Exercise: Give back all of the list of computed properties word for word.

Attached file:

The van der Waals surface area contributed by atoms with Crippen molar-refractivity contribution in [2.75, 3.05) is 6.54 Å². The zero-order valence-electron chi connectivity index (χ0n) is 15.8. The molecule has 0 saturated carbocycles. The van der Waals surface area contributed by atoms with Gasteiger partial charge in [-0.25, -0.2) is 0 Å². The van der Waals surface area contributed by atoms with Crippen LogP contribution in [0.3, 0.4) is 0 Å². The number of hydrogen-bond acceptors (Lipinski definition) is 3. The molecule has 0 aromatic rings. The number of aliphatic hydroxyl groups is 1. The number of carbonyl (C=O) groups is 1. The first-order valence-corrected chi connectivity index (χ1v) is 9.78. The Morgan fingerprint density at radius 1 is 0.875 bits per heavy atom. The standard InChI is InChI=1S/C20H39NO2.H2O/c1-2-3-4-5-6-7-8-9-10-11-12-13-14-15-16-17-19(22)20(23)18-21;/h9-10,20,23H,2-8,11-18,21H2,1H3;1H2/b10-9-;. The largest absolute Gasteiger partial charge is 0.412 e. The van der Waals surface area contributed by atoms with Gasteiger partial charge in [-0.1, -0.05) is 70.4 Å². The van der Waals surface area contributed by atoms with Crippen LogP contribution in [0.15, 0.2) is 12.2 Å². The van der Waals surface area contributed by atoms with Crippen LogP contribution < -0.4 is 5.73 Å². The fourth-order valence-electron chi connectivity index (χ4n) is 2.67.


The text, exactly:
The van der Waals surface area contributed by atoms with Crippen molar-refractivity contribution in [2.75, 3.05) is 6.54 Å². The zero-order valence-electron chi connectivity index (χ0n) is 15.8. The molecule has 0 saturated carbocycles. The van der Waals surface area contributed by atoms with Gasteiger partial charge in [-0.25, -0.2) is 0 Å². The van der Waals surface area contributed by atoms with Crippen LogP contribution in [0.3, 0.4) is 0 Å². The number of hydrogen-bond acceptors (Lipinski definition) is 3. The molecule has 0 aromatic rings. The number of aliphatic hydroxyl groups is 1. The number of carbonyl (C=O) groups is 1. The first-order valence-corrected chi connectivity index (χ1v) is 9.78. The Morgan fingerprint density at radius 1 is 0.875 bits per heavy atom. The standard InChI is InChI=1S/C20H39NO2.H2O/c1-2-3-4-5-6-7-8-9-10-11-12-13-14-15-16-17-19(22)20(23)18-21;/h9-10,20,23H,2-8,11-18,21H2,1H3;1H2/b10-9-;. The largest absolute Gasteiger partial charge is 0.412 e. The van der Waals surface area contributed by atoms with Gasteiger partial charge in [-0.1, -0.05) is 70.4 Å². The van der Waals surface area contributed by atoms with Crippen LogP contribution in [0.15, 0.2) is 12.2 Å². The van der Waals surface area contributed by atoms with Crippen LogP contribution < -0.4 is 5.73 Å². The fourth-order valence-electron chi connectivity index (χ4n) is 2.67.